By Chris Kahn for Bankrate.com
In the center of the country, there's a patchwork of states that's tough to describe without a map. They're north of the Sun Belt, east of California, west of Appalachia. Some are in the Midwest, a couple of states are in the West and one is ensconced in the South. While collectively they have no geographic identity, perhaps there's now a reason to give them one.
They're the best states in the country for retirement.
Bankrate's 2014 ranking found that these predominantly interior states would be the best choices for your golden years.
Just like last year, Bankrate considered a variety of factors in creating this ranking: the local weather, access to health care, cost of living, crime rate and tax burden. This year we fine-tuned the process by evaluating government statistics on health care quality, and we improved our measurement of weather to include levels of sunshine and humidity. Finally, this year's ranking adds a broad standard-of-living measurement from the Gallup-Healthways Well-Being Index, a comprehensive survey gauging people's satisfaction with their surroundings.
Once again, such popular retirement states as Arizona (No. 16) and Florida (No. 39) didn't make the top 10. Yes, they're lovely places to visit, especially when it's cold everywhere else. But retirees must consider more than sunshine before making a move.
Here, in ascending order, is our 2014 list of 10 unexpectedly great states for retirement.
The 10th-best state for retirement is also the one exception on this list. Virginia, the only coastal state in the top 10, received above-average scores for all the criteria considered in this ranking.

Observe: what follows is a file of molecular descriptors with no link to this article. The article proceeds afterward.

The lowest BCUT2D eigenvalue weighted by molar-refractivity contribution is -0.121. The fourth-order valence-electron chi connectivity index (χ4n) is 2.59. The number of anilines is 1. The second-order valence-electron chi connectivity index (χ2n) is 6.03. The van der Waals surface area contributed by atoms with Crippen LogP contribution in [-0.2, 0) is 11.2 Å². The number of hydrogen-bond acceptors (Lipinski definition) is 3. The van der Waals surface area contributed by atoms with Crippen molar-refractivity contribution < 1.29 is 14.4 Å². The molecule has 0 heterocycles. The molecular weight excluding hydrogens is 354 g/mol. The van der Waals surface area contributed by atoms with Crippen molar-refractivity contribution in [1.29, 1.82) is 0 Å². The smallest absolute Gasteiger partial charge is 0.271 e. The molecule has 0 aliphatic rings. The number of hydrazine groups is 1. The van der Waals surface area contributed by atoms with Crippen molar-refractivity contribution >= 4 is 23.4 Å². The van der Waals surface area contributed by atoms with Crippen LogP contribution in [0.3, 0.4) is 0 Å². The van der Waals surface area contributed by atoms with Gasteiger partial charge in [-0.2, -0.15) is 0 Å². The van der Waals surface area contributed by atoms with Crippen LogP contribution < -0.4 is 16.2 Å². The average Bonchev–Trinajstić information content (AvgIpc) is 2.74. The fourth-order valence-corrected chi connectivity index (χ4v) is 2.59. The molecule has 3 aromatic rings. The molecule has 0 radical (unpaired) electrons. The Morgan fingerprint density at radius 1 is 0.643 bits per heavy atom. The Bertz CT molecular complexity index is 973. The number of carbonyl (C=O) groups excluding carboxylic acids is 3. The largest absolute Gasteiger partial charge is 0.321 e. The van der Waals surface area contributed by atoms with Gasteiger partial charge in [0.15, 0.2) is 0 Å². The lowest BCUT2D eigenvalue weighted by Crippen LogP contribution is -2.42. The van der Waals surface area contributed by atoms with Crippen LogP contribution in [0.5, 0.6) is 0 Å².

That means the Old Dominion State would be a good place to live for retirees on a tight budget: It taxes residents at a lower rate, and its cost of living is below average. Virginia also has a relatively low crime rate, and it receives better-than-average scores when it comes to health care quality, weather and surveys of personal wellness.
With that in mind, the state tourism department may want to add to its "Virginia is for lovers" slogan with another sobriquet: "Virginia is for retirees, too."
Anyone looking for a place to retire can be excused for not thinking of Iowa. The Hawkeye State is part of that corn-fed cluster of the Midwest that many sun-deprived Northerners fly over on their way to Arizona or Florida.
But those intrepid enough to give Iowa a look will be pleased. Besides its general affordability -- the state has a lower cost of living and tax burden than the national average -- Iowa has one of the better health care systems in the country.
The Agency for Healthcare Research and Quality, a division of the Department of Health and Human Services, ranks Iowa among the best in terms of health care quality. The agency, which took more than 150 measurements of Iowa's health care system, gave the state especially high marks. It noted, for example, that doctors were better than average at explaining things to patients. It also said nursing homes did a good job of providing the flu vaccine to patients.
If cost of living, safety and weather are important to you, you'll want to consider Idaho as a good state for retirement.